Eighth Circuit Confirms Focus on Global Settlement is Not Bad Faith

In Purscell v. Tico Insurance Co., the U.S. Court of Appeals for the Eighth Circuit affirmed summary judgment in favor of the insurer on a bad faith claim. The insured sued his motor vehicle carrier for alleged bad faith failure to settle third-party claims made against him following an automobile collision. The court held that the insurer did not breach the duty to act in good faith.

The case involved claims from multiple parties – two people who were injured and one who was killed. The policy had limits of $25,000 per person and $50,000 per accident. The two injured parties wanted to settle for the full $50,000 within weeks of the accident. The insurer, however, did not accept the offer immediately because it had not completed its investigation. The wrongful death claimant later also sought to settle for $50,000. After completing its investigation, and receiving no response from the insured about a global settlement, the insurer interpleaded the policy limits. Eventually a judgment in excess of the policy limits was entered against the insured.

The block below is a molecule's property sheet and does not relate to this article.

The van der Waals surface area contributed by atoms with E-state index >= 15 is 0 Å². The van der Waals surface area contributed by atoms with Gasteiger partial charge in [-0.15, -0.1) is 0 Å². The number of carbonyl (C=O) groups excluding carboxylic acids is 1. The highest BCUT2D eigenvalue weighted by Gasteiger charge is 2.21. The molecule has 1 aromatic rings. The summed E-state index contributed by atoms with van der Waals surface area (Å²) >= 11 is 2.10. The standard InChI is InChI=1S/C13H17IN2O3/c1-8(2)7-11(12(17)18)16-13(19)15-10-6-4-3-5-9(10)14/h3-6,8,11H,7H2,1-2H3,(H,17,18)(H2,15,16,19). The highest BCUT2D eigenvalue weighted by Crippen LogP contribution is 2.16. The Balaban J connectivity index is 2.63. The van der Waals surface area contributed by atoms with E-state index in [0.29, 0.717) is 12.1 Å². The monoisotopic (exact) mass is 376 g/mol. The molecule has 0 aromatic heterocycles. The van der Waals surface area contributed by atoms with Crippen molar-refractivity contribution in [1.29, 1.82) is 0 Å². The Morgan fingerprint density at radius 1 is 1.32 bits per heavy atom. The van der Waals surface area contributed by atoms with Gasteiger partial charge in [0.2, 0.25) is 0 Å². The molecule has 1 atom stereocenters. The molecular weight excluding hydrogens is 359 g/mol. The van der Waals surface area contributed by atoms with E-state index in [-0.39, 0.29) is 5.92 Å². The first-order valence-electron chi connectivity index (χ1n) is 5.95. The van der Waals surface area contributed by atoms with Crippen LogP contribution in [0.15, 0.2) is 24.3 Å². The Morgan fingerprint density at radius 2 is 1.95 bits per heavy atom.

On appeal, the insured argued that by failing to accept the early settlement and instead pursue a global settlement, the insured acted in bad faith. The insurer contended it had no opportunity to settle within the limits because the early settlement offer was withdrawn before it had a reasonable opportunity to settle. The court, applying Missouri law, held that focusing on a global settlement is not evidence of bad faith. Instead, the Court recognized that filing the interpleader action once it could not reach a global settlement was appropriate. The court explained, “an interpleading stakeholder cannot logically be subjected to a claim alleging bad faith refusal to pay.” Thus, the Eighth Circuit affirmed the summary judgment.